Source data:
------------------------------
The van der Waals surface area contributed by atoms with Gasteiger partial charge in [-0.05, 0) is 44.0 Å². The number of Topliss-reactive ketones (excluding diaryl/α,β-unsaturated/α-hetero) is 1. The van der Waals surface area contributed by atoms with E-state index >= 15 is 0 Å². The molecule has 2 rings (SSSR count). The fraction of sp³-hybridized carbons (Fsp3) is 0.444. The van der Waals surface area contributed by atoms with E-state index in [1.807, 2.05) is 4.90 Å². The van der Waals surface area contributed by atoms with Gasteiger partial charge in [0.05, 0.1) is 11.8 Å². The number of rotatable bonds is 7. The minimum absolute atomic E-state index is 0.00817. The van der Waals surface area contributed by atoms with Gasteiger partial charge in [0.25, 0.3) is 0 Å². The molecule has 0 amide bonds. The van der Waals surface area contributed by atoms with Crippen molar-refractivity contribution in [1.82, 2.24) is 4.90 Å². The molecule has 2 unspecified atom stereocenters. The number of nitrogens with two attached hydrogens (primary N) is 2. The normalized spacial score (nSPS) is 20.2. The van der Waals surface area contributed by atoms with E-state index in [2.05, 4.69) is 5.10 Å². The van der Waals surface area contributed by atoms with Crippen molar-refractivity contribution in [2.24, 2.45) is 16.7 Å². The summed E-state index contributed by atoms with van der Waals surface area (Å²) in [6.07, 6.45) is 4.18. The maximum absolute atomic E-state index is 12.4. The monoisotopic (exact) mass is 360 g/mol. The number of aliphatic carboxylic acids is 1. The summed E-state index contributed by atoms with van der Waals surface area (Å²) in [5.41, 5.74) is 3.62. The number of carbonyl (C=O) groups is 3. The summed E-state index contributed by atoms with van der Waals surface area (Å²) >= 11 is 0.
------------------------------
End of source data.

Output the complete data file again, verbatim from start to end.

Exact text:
The van der Waals surface area contributed by atoms with Gasteiger partial charge in [-0.05, 0) is 44.0 Å². The number of Topliss-reactive ketones (excluding diaryl/α,β-unsaturated/α-hetero) is 1. The van der Waals surface area contributed by atoms with E-state index >= 15 is 0 Å². The molecule has 2 rings (SSSR count). The fraction of sp³-hybridized carbons (Fsp3) is 0.444. The van der Waals surface area contributed by atoms with E-state index in [1.807, 2.05) is 4.90 Å². The van der Waals surface area contributed by atoms with Gasteiger partial charge in [0.05, 0.1) is 11.8 Å². The number of rotatable bonds is 7. The minimum absolute atomic E-state index is 0.00817. The van der Waals surface area contributed by atoms with Gasteiger partial charge in [0.25, 0.3) is 0 Å². The molecule has 0 amide bonds. The van der Waals surface area contributed by atoms with Crippen molar-refractivity contribution in [1.82, 2.24) is 4.90 Å². The molecule has 2 unspecified atom stereocenters. The number of nitrogens with two attached hydrogens (primary N) is 2. The normalized spacial score (nSPS) is 20.2. The van der Waals surface area contributed by atoms with E-state index in [2.05, 4.69) is 5.10 Å². The van der Waals surface area contributed by atoms with Crippen molar-refractivity contribution in [2.24, 2.45) is 16.7 Å². The summed E-state index contributed by atoms with van der Waals surface area (Å²) in [6.07, 6.45) is 4.18. The maximum absolute atomic E-state index is 12.4. The monoisotopic (exact) mass is 360 g/mol. The number of aliphatic carboxylic acids is 1. The summed E-state index contributed by atoms with van der Waals surface area (Å²) in [5.41, 5.74) is 3.62. The number of carbonyl (C=O) groups is 3. The summed E-state index contributed by atoms with van der Waals surface area (Å²) >= 11 is 0.